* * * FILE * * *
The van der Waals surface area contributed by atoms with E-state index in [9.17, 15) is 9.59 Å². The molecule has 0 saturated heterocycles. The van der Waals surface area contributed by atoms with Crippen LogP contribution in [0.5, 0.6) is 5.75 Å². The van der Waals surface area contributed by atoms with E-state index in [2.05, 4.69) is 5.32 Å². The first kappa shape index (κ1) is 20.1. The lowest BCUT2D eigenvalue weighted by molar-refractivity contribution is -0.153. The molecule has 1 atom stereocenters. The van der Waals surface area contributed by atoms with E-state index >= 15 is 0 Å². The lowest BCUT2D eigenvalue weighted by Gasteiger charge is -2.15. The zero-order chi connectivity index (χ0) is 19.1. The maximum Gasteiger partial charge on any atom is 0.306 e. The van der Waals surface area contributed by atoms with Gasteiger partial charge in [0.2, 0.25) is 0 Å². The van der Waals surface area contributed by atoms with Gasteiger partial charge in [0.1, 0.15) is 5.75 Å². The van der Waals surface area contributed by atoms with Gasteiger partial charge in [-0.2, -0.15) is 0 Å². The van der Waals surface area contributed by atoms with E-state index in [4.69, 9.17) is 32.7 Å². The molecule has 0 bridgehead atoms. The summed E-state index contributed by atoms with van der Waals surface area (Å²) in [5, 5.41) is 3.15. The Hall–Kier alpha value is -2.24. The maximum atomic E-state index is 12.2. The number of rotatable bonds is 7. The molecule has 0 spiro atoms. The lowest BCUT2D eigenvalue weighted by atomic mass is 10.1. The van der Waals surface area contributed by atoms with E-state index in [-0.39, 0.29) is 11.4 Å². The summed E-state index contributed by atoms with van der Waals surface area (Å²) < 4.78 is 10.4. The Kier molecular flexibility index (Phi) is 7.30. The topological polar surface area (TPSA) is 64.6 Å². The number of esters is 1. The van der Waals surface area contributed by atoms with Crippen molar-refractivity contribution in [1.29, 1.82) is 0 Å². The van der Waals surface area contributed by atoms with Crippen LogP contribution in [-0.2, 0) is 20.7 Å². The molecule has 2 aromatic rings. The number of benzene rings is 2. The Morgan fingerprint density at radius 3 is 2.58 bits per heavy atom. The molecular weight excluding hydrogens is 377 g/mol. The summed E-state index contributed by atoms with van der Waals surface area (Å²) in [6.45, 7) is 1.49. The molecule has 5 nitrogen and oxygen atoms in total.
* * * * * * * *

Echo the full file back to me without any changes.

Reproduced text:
The van der Waals surface area contributed by atoms with E-state index in [9.17, 15) is 9.59 Å². The molecule has 0 saturated heterocycles. The van der Waals surface area contributed by atoms with Crippen LogP contribution in [0.5, 0.6) is 5.75 Å². The van der Waals surface area contributed by atoms with E-state index in [2.05, 4.69) is 5.32 Å². The first kappa shape index (κ1) is 20.1. The lowest BCUT2D eigenvalue weighted by molar-refractivity contribution is -0.153. The molecule has 1 atom stereocenters. The van der Waals surface area contributed by atoms with E-state index >= 15 is 0 Å². The lowest BCUT2D eigenvalue weighted by Gasteiger charge is -2.15. The zero-order chi connectivity index (χ0) is 19.1. The maximum Gasteiger partial charge on any atom is 0.306 e. The van der Waals surface area contributed by atoms with Gasteiger partial charge in [0.2, 0.25) is 0 Å². The van der Waals surface area contributed by atoms with Gasteiger partial charge in [0.1, 0.15) is 5.75 Å². The van der Waals surface area contributed by atoms with Gasteiger partial charge in [-0.2, -0.15) is 0 Å². The van der Waals surface area contributed by atoms with E-state index in [4.69, 9.17) is 32.7 Å². The molecule has 0 bridgehead atoms. The summed E-state index contributed by atoms with van der Waals surface area (Å²) in [5, 5.41) is 3.15. The Hall–Kier alpha value is -2.24. The maximum atomic E-state index is 12.2. The number of rotatable bonds is 7. The molecule has 0 spiro atoms. The lowest BCUT2D eigenvalue weighted by atomic mass is 10.1. The van der Waals surface area contributed by atoms with E-state index in [-0.39, 0.29) is 11.4 Å². The summed E-state index contributed by atoms with van der Waals surface area (Å²) < 4.78 is 10.4. The Kier molecular flexibility index (Phi) is 7.30. The topological polar surface area (TPSA) is 64.6 Å². The number of esters is 1. The van der Waals surface area contributed by atoms with Crippen molar-refractivity contribution in [1.29, 1.82) is 0 Å². The van der Waals surface area contributed by atoms with Crippen LogP contribution in [-0.2, 0) is 20.7 Å². The molecule has 2 aromatic rings. The number of benzene rings is 2. The Morgan fingerprint density at radius 3 is 2.58 bits per heavy atom. The molecular weight excluding hydrogens is 377 g/mol. The summed E-state index contributed by atoms with van der Waals surface area (Å²) in [6.45, 7) is 1.49. The molecule has 5 nitrogen and oxygen atoms in total.